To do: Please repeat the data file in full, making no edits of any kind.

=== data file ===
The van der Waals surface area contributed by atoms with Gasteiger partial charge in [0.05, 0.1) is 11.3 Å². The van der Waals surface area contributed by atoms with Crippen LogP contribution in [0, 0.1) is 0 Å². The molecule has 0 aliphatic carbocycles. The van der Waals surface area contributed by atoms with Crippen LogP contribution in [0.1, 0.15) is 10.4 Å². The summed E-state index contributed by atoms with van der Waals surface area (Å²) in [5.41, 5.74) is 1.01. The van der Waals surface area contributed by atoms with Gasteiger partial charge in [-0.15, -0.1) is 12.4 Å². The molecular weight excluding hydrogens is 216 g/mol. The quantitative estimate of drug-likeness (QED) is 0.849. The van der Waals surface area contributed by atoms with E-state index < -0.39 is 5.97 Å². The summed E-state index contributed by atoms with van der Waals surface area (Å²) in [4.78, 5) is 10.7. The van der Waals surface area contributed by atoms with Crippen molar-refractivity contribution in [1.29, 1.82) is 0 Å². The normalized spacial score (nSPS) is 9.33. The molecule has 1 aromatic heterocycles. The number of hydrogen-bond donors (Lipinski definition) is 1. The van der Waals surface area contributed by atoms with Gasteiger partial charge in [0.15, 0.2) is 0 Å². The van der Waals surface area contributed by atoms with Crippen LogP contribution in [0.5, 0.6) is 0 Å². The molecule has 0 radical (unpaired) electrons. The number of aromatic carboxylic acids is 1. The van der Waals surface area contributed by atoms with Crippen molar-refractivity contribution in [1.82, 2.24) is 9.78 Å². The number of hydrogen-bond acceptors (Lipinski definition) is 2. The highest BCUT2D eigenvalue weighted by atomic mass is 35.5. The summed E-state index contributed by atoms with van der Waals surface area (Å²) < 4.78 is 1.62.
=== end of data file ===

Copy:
The van der Waals surface area contributed by atoms with Gasteiger partial charge in [0.05, 0.1) is 11.3 Å². The van der Waals surface area contributed by atoms with Crippen LogP contribution in [0, 0.1) is 0 Å². The molecule has 0 aliphatic carbocycles. The van der Waals surface area contributed by atoms with Crippen LogP contribution in [0.1, 0.15) is 10.4 Å². The summed E-state index contributed by atoms with van der Waals surface area (Å²) in [5.41, 5.74) is 1.01. The van der Waals surface area contributed by atoms with Gasteiger partial charge in [-0.15, -0.1) is 12.4 Å². The molecular weight excluding hydrogens is 216 g/mol. The quantitative estimate of drug-likeness (QED) is 0.849. The van der Waals surface area contributed by atoms with E-state index < -0.39 is 5.97 Å². The summed E-state index contributed by atoms with van der Waals surface area (Å²) in [4.78, 5) is 10.7. The van der Waals surface area contributed by atoms with Crippen molar-refractivity contribution in [1.29, 1.82) is 0 Å². The normalized spacial score (nSPS) is 9.33. The molecule has 1 aromatic heterocycles. The number of hydrogen-bond donors (Lipinski definition) is 1. The van der Waals surface area contributed by atoms with Gasteiger partial charge in [0.15, 0.2) is 0 Å². The van der Waals surface area contributed by atoms with Crippen LogP contribution in [0.5, 0.6) is 0 Å². The molecule has 0 radical (unpaired) electrons. The number of aromatic carboxylic acids is 1. The van der Waals surface area contributed by atoms with Crippen molar-refractivity contribution in [1.82, 2.24) is 9.78 Å². The number of hydrogen-bond acceptors (Lipinski definition) is 2. The highest BCUT2D eigenvalue weighted by atomic mass is 35.5. The summed E-state index contributed by atoms with van der Waals surface area (Å²) < 4.78 is 1.62.